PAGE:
Effectiveness and safety of endoscopic versus open carpal tunnel decompression
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To evaluate the effectiveness and safety of endoscopic carpal tunnel release (ECTR) and open carpal tunnel release (OCTR) using a meta-analysis of data from randomized controlled trials.
Materials and methods
Electronic searches of the Cochrane Register of Controlled Trials (CENTRAL, Issue 11 of 12, Nov 2012), PUBMED (1980 to Dec 2012), and EMBASE (1980 to Dec 2012) were used to identify randomized controlled trials that evaluated endoscopic vs open methods for treatment of carpal tunnel syndrome. Studies to be used were independently identified by two researchers. The methodological quality of the studies was assessed by the Cochrane Collaboration tool for assessing risk of bias.
Fifteen randomized controlled trials involving 1,596 hands were included. Based on the Cochrane Collaboration tool for assessing risk of bias, four studies were rated as high quality, five studies were rated as moderate quality, and six were rated as low quality. Our meta-analysis indicated that ECTR resulted in better recovery of pinch strength, earlier time of return to work, but a higher rate of reversible nerve problems (including neurapraxia and numbness) than OCTR. ECTR also resulted in a lower rate of irreversible nerve damage (P > 0.05), wound problems (including wound infection, wound hematoma and wound dehiscence) and reflex sympathetic dystrophy (P > 0.05) compared with OCTR. Our meta-analysis revealed no obvious statistical differences in relief of symptoms (pain and paraesthesia), recovery of grip strength and reoperation rate.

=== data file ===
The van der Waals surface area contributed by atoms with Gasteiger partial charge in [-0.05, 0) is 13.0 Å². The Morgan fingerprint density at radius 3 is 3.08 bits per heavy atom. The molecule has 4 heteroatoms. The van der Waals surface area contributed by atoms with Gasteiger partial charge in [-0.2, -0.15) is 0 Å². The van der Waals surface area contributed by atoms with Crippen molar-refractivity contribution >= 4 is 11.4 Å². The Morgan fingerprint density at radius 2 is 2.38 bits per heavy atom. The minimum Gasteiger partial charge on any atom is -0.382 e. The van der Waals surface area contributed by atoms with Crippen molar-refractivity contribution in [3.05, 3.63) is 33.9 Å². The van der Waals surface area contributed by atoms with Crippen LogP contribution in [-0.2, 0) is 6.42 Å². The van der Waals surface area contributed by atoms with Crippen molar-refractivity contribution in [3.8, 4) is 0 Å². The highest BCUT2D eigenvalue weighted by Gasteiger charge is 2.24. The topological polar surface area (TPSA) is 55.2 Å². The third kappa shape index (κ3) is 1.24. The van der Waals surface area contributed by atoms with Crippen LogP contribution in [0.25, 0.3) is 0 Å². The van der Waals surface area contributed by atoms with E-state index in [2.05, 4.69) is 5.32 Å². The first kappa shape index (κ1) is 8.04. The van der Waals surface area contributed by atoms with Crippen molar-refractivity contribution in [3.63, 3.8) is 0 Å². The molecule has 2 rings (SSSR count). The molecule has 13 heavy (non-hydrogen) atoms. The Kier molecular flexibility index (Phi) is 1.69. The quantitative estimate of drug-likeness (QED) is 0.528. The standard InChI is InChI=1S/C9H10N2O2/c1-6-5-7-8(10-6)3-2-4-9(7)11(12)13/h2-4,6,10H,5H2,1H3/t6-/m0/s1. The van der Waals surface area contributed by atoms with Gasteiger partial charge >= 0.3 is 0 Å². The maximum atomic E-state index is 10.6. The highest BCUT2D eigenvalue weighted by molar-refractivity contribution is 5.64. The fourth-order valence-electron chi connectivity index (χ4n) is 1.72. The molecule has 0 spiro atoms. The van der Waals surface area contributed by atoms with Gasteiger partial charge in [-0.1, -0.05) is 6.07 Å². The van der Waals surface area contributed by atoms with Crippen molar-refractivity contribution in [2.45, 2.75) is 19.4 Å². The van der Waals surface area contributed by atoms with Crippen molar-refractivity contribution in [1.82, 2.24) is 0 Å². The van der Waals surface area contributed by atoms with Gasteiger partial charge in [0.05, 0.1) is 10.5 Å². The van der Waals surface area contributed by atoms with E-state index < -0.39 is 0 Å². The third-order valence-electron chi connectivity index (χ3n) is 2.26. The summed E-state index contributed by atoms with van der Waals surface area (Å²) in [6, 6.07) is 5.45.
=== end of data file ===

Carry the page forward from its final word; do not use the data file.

Our meta-analysis of available randomized controlled trials demonstrated that ECTR and OCTR were similar in relief of symptoms, but ECTR resulted in better recovery of function and earlier return to work and was safer than OCTR.
KeywordsCarpal tunnel syndrome Effectiveness Endoscopic carpal tunnel release Meta-analysis Open carpal tunnel release Safety
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